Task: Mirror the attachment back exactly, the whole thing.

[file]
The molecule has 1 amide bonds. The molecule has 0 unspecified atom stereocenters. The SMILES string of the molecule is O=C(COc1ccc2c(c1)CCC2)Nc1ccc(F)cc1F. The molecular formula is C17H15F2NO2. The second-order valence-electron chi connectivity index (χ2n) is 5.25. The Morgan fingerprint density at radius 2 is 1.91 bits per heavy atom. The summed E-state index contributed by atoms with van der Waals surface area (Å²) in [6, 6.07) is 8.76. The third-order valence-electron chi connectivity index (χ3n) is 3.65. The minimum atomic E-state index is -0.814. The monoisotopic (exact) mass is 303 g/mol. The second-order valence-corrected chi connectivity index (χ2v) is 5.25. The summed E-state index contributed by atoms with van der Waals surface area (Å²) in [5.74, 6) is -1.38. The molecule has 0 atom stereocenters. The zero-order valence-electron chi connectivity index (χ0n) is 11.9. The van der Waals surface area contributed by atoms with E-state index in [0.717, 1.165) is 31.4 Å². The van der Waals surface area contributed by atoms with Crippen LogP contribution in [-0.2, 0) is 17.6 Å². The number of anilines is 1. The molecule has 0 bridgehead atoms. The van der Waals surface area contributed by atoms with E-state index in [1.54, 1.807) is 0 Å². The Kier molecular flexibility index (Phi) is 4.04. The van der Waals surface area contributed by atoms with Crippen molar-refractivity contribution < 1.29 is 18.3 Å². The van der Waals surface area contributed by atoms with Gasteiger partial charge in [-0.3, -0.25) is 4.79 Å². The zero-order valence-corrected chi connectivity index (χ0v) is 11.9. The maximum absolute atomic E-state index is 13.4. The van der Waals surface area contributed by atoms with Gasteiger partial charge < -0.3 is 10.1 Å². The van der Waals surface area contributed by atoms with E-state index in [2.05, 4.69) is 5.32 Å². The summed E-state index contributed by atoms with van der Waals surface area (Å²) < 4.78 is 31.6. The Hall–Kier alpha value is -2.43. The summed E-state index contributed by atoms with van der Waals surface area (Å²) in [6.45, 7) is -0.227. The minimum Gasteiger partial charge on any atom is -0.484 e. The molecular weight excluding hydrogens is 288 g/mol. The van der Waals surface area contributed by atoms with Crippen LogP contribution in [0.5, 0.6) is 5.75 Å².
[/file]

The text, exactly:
The molecule has 1 amide bonds. The molecule has 0 unspecified atom stereocenters. The SMILES string of the molecule is O=C(COc1ccc2c(c1)CCC2)Nc1ccc(F)cc1F. The molecular formula is C17H15F2NO2. The second-order valence-electron chi connectivity index (χ2n) is 5.25. The Morgan fingerprint density at radius 2 is 1.91 bits per heavy atom. The summed E-state index contributed by atoms with van der Waals surface area (Å²) in [6, 6.07) is 8.76. The third-order valence-electron chi connectivity index (χ3n) is 3.65. The minimum atomic E-state index is -0.814. The monoisotopic (exact) mass is 303 g/mol. The second-order valence-corrected chi connectivity index (χ2v) is 5.25. The summed E-state index contributed by atoms with van der Waals surface area (Å²) in [5.74, 6) is -1.38. The molecule has 0 atom stereocenters. The zero-order valence-electron chi connectivity index (χ0n) is 11.9. The van der Waals surface area contributed by atoms with E-state index in [0.717, 1.165) is 31.4 Å². The van der Waals surface area contributed by atoms with Crippen LogP contribution in [-0.2, 0) is 17.6 Å². The number of anilines is 1. The molecule has 0 bridgehead atoms. The van der Waals surface area contributed by atoms with E-state index in [1.54, 1.807) is 0 Å². The Kier molecular flexibility index (Phi) is 4.04. The van der Waals surface area contributed by atoms with Crippen molar-refractivity contribution < 1.29 is 18.3 Å². The van der Waals surface area contributed by atoms with Gasteiger partial charge in [-0.3, -0.25) is 4.79 Å². The zero-order valence-corrected chi connectivity index (χ0v) is 11.9. The maximum absolute atomic E-state index is 13.4. The van der Waals surface area contributed by atoms with Gasteiger partial charge < -0.3 is 10.1 Å². The van der Waals surface area contributed by atoms with E-state index in [2.05, 4.69) is 5.32 Å². The summed E-state index contributed by atoms with van der Waals surface area (Å²) < 4.78 is 31.6. The Hall–Kier alpha value is -2.43. The summed E-state index contributed by atoms with van der Waals surface area (Å²) in [6.45, 7) is -0.227. The minimum Gasteiger partial charge on any atom is -0.484 e. The molecular weight excluding hydrogens is 288 g/mol. The van der Waals surface area contributed by atoms with Crippen LogP contribution in [0.5, 0.6) is 5.75 Å².